Search billions of records on



If you've never used a chain saw, your first option after a storm should be to hire someone. Otherwise, learn how to use one now - when there are no pressures or added concerns such as dangling power lines.

A chain saw is a 12- to 15-pound, hand-held power saw that can kick, lurch, jump and snap back if the chain breaks. Get training from a professional. Watch others at work. You may want to rent a saw for a day to train.

Some shopping and safety tips:


First determine that you need one. If you don't have large trees that could fall over in a storm, you could do a lot with a cordless or gas-powered trimmer. Emergency or volunteer crews also will be coming through neighborhoods to help.

Don't get an electric chain saw. Gasoline-powered models sell for $100 to $300.

Don't use the length of the guide bar - the part extending from the saw body around which the chain is wrapped - to determine power. Bar length is a factor for the width of whatever you're cutting. If the bar's too long, you'll be unnecessarily sacrificing cost, flexibility, ease of maintenance and safety. A 16-inch bar can handle a 30-inch tree; it's probably all you'll need in South

Look for engines ranging from 2 1/2 to 3 cubic inches or 45 to 60 cubic centimeters.

Look for lots of safety features. One is a chain brake, which stops the chain if the guide bar strikes something hard and kicks back.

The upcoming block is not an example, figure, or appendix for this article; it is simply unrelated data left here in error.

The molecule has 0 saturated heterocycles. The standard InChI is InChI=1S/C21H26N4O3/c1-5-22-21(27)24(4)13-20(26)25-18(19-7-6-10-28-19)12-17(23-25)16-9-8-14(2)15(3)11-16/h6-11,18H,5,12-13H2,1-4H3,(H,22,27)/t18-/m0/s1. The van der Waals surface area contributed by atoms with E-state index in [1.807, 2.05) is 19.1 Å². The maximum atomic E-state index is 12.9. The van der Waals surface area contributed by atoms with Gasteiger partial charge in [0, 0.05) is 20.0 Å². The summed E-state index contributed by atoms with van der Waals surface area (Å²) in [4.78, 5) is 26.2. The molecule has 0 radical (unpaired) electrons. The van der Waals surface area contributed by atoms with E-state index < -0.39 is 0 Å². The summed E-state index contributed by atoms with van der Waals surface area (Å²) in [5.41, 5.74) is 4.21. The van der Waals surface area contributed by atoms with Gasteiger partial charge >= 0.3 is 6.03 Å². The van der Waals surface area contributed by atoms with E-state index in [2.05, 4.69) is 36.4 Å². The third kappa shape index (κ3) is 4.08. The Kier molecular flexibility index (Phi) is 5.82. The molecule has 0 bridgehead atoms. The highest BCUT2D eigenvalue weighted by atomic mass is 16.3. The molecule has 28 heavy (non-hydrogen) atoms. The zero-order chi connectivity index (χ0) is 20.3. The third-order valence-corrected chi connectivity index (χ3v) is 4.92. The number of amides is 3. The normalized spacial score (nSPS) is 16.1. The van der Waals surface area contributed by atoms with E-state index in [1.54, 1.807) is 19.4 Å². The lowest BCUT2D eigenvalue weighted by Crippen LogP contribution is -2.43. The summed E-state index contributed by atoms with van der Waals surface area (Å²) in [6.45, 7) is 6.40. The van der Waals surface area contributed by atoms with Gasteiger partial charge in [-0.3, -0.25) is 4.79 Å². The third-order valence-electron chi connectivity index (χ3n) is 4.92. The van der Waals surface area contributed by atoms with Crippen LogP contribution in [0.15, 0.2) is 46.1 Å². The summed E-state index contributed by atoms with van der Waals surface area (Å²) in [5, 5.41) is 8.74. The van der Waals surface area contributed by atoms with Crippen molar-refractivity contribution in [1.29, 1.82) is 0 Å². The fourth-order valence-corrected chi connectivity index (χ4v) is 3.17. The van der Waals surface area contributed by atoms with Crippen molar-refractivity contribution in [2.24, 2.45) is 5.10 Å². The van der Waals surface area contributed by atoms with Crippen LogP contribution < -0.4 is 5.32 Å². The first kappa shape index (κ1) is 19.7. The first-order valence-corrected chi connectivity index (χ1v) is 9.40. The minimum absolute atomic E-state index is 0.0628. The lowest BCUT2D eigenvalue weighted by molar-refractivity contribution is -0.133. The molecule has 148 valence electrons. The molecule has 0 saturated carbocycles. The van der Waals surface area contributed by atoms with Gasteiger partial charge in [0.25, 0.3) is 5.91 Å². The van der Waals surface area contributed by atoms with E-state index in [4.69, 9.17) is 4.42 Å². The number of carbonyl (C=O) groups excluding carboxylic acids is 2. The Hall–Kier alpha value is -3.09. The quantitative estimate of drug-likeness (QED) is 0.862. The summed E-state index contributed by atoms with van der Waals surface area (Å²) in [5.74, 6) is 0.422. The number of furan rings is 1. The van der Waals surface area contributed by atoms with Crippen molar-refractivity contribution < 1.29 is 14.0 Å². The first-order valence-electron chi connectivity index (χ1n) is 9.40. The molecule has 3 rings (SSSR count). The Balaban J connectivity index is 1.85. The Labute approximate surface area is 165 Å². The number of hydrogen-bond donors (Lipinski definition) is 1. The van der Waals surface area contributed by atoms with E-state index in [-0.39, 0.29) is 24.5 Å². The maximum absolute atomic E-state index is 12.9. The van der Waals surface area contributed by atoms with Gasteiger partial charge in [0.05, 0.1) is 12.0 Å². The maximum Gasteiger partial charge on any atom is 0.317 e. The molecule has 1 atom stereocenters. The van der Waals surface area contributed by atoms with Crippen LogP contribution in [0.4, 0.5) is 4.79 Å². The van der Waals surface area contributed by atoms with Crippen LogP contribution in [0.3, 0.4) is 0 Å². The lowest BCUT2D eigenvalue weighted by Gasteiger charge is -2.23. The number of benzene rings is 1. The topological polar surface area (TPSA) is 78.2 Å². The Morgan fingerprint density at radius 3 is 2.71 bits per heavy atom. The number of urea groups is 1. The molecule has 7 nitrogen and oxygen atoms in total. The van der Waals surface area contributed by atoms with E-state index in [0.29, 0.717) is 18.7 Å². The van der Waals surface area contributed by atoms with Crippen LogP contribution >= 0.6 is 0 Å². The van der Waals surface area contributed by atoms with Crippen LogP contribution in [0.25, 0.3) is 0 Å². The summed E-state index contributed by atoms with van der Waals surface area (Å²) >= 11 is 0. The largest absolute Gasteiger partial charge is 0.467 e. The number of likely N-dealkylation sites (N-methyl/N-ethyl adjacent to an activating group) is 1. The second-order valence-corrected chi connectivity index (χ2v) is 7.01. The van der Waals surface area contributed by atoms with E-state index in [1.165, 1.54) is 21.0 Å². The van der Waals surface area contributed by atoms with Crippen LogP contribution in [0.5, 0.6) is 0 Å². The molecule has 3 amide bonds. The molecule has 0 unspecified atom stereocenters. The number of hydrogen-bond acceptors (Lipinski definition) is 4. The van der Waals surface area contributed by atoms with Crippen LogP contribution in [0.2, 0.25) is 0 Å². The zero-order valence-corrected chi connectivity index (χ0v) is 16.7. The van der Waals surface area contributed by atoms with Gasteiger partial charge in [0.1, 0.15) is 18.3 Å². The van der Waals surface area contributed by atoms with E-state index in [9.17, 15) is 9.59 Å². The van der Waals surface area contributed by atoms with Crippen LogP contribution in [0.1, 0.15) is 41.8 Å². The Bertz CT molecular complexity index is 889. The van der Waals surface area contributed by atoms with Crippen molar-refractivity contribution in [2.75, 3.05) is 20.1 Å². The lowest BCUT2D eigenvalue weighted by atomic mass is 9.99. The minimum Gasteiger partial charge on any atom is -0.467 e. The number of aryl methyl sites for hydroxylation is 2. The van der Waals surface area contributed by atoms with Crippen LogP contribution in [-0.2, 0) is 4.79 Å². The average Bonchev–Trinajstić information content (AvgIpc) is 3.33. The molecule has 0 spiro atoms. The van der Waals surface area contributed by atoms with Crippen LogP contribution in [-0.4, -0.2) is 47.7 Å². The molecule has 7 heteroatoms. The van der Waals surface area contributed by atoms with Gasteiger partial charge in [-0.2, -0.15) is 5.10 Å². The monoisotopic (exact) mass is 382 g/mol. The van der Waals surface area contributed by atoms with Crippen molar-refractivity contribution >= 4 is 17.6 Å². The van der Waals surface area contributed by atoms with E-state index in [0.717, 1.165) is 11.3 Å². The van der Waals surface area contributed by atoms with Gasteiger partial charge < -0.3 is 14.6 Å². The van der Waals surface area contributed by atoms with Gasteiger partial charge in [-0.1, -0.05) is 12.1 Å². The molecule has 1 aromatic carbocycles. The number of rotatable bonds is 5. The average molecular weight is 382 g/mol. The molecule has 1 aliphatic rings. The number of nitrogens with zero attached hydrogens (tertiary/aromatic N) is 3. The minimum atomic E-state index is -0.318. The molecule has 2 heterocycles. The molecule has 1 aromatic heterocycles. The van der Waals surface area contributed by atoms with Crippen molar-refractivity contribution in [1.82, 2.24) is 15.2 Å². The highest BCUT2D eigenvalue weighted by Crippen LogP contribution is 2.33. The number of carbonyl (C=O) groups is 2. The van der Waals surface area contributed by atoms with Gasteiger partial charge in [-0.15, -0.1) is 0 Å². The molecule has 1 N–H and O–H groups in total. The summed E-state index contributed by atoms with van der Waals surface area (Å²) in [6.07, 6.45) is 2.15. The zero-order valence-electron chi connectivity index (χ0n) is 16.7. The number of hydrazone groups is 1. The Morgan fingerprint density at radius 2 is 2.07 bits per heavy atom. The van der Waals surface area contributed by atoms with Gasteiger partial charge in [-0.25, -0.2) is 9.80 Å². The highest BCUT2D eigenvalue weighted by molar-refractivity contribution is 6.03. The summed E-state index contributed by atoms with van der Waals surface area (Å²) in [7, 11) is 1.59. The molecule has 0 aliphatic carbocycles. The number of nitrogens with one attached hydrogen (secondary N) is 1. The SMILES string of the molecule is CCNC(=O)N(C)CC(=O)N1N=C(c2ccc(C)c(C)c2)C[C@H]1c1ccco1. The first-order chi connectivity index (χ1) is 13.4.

Try not to keep fuel in the saw; fuel can go stale and clog engine parts.*


Engine oil: Most saws use 2-cycle engines that require you to mix gasoline with proper oil.

Bar and chain oil: A lubricant that keeps the chain from freezing up or breaking during heavy work. Keep plenty. These specialized oils will be impossible to find.


... Wear goggles or safety glasses.
... Wear gloves to cover sweaty, slippery hands,
help you handle the saw and prevent blisters.
... Use earplugs; the saw will be loud.
... Get a hard hat to protect your head from falling limbs.
... Wear chaps or other sturdy reinforcement over your pants. In an accident, the fabric will jam into the saw, limiting but not
preventing serious injury. In plain jeans or shorts, you could lose a leg or bleed to death. They're worth the $50 to $80 asking price.
... When cutting up debris, look carefully for live wires that may be tangled in branches.
... Do not cut up power poles even if they're in the way. They're the power company's property. Lines may still be live. And some fallen poles may be pulling power lines and guy wires taut; when you cut them, those wires or a piece of the pole can fly back at you.

[* Ditto for all gas-powered tools and equipment. - shirley]

Go to the Emergency Preparedness Information page, on to Advance Planning: Inventory, or back to Generators.